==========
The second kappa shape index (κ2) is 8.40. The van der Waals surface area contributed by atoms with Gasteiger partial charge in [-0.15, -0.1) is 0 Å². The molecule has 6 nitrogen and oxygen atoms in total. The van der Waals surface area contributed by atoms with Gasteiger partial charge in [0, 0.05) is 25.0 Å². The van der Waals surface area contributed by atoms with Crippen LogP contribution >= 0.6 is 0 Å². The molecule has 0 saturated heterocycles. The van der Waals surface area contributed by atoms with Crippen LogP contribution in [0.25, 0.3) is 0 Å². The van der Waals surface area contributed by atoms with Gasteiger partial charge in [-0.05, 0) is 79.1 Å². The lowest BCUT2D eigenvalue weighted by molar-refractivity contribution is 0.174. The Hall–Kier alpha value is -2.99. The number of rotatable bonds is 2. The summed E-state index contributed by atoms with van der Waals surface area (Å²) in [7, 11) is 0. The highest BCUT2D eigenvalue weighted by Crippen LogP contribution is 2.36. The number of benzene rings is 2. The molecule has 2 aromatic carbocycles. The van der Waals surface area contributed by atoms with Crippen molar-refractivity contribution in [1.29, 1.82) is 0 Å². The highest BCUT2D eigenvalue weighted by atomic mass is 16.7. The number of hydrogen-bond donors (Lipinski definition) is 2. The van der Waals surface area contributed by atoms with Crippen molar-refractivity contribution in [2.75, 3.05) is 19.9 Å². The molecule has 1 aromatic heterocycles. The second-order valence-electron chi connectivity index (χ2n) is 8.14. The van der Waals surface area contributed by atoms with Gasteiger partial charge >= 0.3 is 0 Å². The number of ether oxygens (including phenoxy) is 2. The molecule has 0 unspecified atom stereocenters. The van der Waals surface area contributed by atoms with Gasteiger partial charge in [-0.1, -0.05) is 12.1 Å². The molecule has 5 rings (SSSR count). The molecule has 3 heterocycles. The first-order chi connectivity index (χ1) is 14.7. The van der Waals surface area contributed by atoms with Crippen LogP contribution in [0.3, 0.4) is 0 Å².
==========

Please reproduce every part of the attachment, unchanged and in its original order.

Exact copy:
The second kappa shape index (κ2) is 8.40. The van der Waals surface area contributed by atoms with Gasteiger partial charge in [-0.15, -0.1) is 0 Å². The molecule has 6 nitrogen and oxygen atoms in total. The van der Waals surface area contributed by atoms with Gasteiger partial charge in [0, 0.05) is 25.0 Å². The van der Waals surface area contributed by atoms with Crippen LogP contribution >= 0.6 is 0 Å². The molecule has 0 saturated heterocycles. The van der Waals surface area contributed by atoms with Crippen LogP contribution in [0.25, 0.3) is 0 Å². The van der Waals surface area contributed by atoms with Gasteiger partial charge in [-0.05, 0) is 79.1 Å². The lowest BCUT2D eigenvalue weighted by molar-refractivity contribution is 0.174. The Hall–Kier alpha value is -2.99. The number of rotatable bonds is 2. The summed E-state index contributed by atoms with van der Waals surface area (Å²) in [7, 11) is 0. The highest BCUT2D eigenvalue weighted by Crippen LogP contribution is 2.36. The number of benzene rings is 2. The molecule has 2 aromatic carbocycles. The van der Waals surface area contributed by atoms with Crippen molar-refractivity contribution in [1.29, 1.82) is 0 Å². The highest BCUT2D eigenvalue weighted by atomic mass is 16.7. The number of hydrogen-bond donors (Lipinski definition) is 2. The van der Waals surface area contributed by atoms with Crippen molar-refractivity contribution in [2.75, 3.05) is 19.9 Å². The molecule has 1 aromatic heterocycles. The second-order valence-electron chi connectivity index (χ2n) is 8.14. The van der Waals surface area contributed by atoms with Gasteiger partial charge >= 0.3 is 0 Å². The number of ether oxygens (including phenoxy) is 2. The molecule has 0 unspecified atom stereocenters. The van der Waals surface area contributed by atoms with Gasteiger partial charge in [-0.1, -0.05) is 12.1 Å². The molecule has 5 rings (SSSR count). The molecule has 3 heterocycles. The first-order chi connectivity index (χ1) is 14.7. The van der Waals surface area contributed by atoms with Crippen LogP contribution in [0.3, 0.4) is 0 Å².